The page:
Despite the city’s effort to mitigate emigration, Grenier admitted that after losing several employers, “A lot of people left and didn’t come back.” According to the 2020 census, there were about 600 fewer residents in Berlin than in 2010. Grenier explained that as families left Berlin, housing prices dropped and the people moving in tended to be from outside Coos County and outside of the state. “They saw that the infrastructure was poor and the tax rate higher,” he said. “They accused the city of mismanagement. But they didn’t know the history [of Berlin] and where we’re coming from.”
Grenier, a lifetime resident of Berlin and Berlin High School Class of 1973 graduate, recalled a vibrant Berlin. He said that in the 1960s, with a city population of nearly 18,000, the local mills were a heavy industry and employed almost 3,000 people. “I grew up in the Phoenix of the city of Berlin,” he said, recalling a population nearly double the current, and one able to sustain attractions he appreciated as a child and young adult, like American League baseball. He noted that as the paper industry declined, however, the city began to lose population, “the type of population that can keep a city thriving.”
Holding this vision of a flourishing Berlin, Grenier ran for Mayor in 2009 with an aim to provide two things he felt the city needed: a native familiar with the culture of the city and someone willing to work overtime to keep the city solvent. When he entered office in 2010, the city fund balance was less than $400,000–the low end of state requirements. “Times were lean,” he said. He explained that for many years, the city wasn’t able to replace public works equipment or fire trucks, and the school department wasn’t adequately funded. “With the uncertainty, I didn’t dare go in debt. We were cash as you go,” he said.
He is proud to leave the city in a better financial position. “[The city] now has a $4.3 million undesignated fund balance. This sets the city on a path of solid growth and being able to invest in infrastructure without clobbering taxpayers to do it.” He adds that every piece of public works equipment has been upgraded, two new firetrucks were acquired through a Federal Emergency Management Agency (FEMA) grant, and there is no longer an edict from the NH Department of Education for Berlin schools to improve. Recognizing the city council and employees of the city, Grenier said, “We’ve done a lot of work in this community. I’ve been able to lead the charge, but it would be disingenuous of me to say I did it all on my own.” Of Berlin today he said, “It’s the most secure this place has been in a full generation.”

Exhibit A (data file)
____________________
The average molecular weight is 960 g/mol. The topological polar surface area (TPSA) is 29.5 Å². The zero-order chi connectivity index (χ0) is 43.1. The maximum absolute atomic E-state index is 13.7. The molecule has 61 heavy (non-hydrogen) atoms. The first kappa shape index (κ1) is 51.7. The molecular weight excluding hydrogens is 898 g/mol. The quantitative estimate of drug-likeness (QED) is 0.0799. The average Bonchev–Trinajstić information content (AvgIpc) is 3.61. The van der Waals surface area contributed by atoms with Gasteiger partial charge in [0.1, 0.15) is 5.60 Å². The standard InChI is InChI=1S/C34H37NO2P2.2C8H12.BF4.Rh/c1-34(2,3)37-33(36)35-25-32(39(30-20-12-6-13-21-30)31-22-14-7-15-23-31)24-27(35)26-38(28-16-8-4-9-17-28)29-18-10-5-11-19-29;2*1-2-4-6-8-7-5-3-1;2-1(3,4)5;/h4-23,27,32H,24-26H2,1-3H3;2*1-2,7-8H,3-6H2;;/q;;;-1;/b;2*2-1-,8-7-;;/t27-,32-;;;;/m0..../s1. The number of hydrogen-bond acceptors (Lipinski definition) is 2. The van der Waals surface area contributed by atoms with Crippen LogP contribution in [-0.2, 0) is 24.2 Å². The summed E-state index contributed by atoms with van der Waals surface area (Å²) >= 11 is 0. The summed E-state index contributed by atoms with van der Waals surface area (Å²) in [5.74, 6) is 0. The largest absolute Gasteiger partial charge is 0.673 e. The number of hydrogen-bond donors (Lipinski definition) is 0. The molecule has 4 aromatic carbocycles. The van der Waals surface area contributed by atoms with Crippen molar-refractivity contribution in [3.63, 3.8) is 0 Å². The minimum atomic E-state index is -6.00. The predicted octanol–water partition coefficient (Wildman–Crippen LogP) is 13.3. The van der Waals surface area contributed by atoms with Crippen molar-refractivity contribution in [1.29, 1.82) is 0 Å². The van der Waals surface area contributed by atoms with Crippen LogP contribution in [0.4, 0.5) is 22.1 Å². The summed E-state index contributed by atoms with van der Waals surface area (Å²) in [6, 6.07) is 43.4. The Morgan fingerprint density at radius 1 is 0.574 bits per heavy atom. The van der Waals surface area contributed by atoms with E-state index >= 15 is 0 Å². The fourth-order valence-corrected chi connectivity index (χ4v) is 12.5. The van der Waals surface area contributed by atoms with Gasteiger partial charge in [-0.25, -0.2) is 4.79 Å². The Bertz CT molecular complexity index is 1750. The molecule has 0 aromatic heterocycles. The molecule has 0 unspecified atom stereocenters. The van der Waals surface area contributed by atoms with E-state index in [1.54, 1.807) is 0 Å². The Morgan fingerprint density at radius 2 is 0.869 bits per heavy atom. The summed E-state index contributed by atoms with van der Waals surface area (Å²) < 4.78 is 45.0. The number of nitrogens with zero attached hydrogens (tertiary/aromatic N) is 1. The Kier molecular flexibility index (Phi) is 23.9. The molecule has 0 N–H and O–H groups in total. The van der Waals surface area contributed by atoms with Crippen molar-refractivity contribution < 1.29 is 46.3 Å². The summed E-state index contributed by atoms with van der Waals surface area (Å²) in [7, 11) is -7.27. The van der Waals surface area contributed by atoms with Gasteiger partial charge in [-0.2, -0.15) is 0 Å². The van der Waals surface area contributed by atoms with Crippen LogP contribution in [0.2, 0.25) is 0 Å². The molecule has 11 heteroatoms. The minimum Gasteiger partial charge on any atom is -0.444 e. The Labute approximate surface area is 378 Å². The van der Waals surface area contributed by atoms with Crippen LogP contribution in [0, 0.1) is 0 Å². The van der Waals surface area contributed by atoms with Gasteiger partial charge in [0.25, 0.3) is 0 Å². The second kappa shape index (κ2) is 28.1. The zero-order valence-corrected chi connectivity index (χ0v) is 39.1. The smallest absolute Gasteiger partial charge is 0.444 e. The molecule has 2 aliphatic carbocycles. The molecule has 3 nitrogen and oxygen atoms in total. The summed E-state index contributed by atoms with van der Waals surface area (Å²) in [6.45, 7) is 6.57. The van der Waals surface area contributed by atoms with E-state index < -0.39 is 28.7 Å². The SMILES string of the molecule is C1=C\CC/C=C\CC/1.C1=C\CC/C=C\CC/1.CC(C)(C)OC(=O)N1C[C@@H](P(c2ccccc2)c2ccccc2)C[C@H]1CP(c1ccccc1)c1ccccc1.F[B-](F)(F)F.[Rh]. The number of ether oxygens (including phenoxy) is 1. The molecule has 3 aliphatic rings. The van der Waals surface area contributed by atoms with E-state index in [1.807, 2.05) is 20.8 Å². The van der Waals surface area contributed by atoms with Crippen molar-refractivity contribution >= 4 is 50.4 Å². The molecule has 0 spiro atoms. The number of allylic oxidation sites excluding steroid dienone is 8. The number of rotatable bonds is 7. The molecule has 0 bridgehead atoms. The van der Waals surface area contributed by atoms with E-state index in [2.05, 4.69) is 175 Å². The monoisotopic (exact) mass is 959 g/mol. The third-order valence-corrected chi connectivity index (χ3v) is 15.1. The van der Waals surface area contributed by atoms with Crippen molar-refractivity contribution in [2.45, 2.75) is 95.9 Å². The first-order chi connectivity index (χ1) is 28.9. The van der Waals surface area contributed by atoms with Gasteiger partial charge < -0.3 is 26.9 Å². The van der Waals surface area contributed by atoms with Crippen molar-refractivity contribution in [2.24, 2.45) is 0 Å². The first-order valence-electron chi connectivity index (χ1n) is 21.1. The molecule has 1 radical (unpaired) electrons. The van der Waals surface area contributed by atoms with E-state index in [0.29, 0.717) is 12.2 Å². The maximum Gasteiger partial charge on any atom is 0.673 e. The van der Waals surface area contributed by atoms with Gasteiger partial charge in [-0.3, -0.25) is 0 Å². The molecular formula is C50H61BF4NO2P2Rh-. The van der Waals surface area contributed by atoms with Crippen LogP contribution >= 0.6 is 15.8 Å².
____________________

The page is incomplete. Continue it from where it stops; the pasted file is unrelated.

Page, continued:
Mayor Cone acknowledged the growth in Berlin: “Honestly, as much as we can all acknowledge that Berlin is in a really rough place, it’s actually been in a worse spot. We were on the brink of bankruptcy many years ago and can at least be thankful that we’re not there now.” Cone said he is eager to look into ways to increase the city’s revenue and thereby reduce the burden on taxpayers, the latter a concern he heard often while campaigning. He believes bringing new businesses in and reversing the trend of businesses closing will be an important part of this. He is optimistic that the $19.5 million federal Rebuilding American Infrastructure with Sustainability and Equity (RAISE) grant, awarded to the city in 2022, will help to enhance Berlin’s appeal to business owners and tourists alike. The grant will allow for complete reconstruction of Berlin’s downtown over a 10-year period. “If we want tourists to stop in our city, we need to give them a reason to stop. If we want families to move here, we need to give them a reason to move here,” he said.
He cited his two children as motivators for his commitment to the future of the city: “My wife and I are raising our young family here and we want the best for them, just like everyone else.” Having grown up in Berlin himself, Cone said he knows the city can be a great place to raise a family. With a pride reminiscent of his predecessor, Mayor Grenier, Cone said: “The city of Berlin is a very special place.”
Cone said he has been attending City Council meetings and having conversations with community members and business owners in preparation for the transition. He noted, “It’s a huge priority for me to make sure that people know I want to continue hearing from them. Just because the election is over doesn’t mean that stops. I meant it when I said I wanted to be a mayor for the people and will continue to do my best to hear their questions and concerns.”
Cone said he has also been in contact with Grenier, and Grenier complimented, “The new mayor has been very gracious.” Grenier extended his assistance, as well, stating that he would help in whatever way Cone needed to understand his new role. He offered Mayor Cone a final piece of advice: “Steady as you go and keep your integrity and honesty intact. With those two, you can go a long way. And without them, you don’t last.”
Martha Wells writes occasional articles for InDepthNH.org. She grew up in Colebrook and lives in Pittsburg.